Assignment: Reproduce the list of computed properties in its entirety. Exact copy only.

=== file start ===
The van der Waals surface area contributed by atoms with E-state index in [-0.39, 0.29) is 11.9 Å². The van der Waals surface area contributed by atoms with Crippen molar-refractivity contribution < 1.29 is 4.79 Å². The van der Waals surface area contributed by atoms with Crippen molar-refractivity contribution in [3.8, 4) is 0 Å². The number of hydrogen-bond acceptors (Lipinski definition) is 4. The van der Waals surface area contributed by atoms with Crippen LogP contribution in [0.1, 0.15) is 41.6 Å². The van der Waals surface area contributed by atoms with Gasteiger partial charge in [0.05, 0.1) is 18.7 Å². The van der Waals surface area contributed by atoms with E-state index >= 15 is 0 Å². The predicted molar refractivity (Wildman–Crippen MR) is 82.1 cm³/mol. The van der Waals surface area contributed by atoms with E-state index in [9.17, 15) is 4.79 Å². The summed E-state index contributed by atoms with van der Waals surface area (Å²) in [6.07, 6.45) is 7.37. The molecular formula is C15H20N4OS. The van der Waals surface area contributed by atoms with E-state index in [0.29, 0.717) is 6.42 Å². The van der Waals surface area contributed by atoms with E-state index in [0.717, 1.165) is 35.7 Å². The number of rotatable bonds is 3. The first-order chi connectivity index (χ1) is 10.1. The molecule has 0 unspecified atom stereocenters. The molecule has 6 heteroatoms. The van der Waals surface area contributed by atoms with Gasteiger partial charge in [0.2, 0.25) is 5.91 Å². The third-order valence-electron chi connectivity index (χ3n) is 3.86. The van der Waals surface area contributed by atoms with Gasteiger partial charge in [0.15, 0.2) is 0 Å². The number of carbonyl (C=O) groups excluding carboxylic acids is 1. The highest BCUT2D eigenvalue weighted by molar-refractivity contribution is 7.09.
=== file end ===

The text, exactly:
The van der Waals surface area contributed by atoms with E-state index in [-0.39, 0.29) is 11.9 Å². The van der Waals surface area contributed by atoms with Crippen molar-refractivity contribution < 1.29 is 4.79 Å². The van der Waals surface area contributed by atoms with Crippen molar-refractivity contribution in [3.8, 4) is 0 Å². The number of hydrogen-bond acceptors (Lipinski definition) is 4. The van der Waals surface area contributed by atoms with Crippen LogP contribution in [0.1, 0.15) is 41.6 Å². The van der Waals surface area contributed by atoms with Gasteiger partial charge in [0.05, 0.1) is 18.7 Å². The van der Waals surface area contributed by atoms with E-state index >= 15 is 0 Å². The predicted molar refractivity (Wildman–Crippen MR) is 82.1 cm³/mol. The van der Waals surface area contributed by atoms with E-state index in [9.17, 15) is 4.79 Å². The summed E-state index contributed by atoms with van der Waals surface area (Å²) in [6.07, 6.45) is 7.37. The molecular formula is C15H20N4OS. The van der Waals surface area contributed by atoms with E-state index in [0.29, 0.717) is 6.42 Å². The van der Waals surface area contributed by atoms with E-state index in [0.717, 1.165) is 35.7 Å². The number of rotatable bonds is 3. The first-order chi connectivity index (χ1) is 10.1. The molecule has 0 unspecified atom stereocenters. The molecule has 6 heteroatoms. The van der Waals surface area contributed by atoms with Gasteiger partial charge in [0.2, 0.25) is 5.91 Å². The third-order valence-electron chi connectivity index (χ3n) is 3.86. The van der Waals surface area contributed by atoms with Gasteiger partial charge in [0.15, 0.2) is 0 Å². The number of carbonyl (C=O) groups excluding carboxylic acids is 1. The highest BCUT2D eigenvalue weighted by molar-refractivity contribution is 7.09.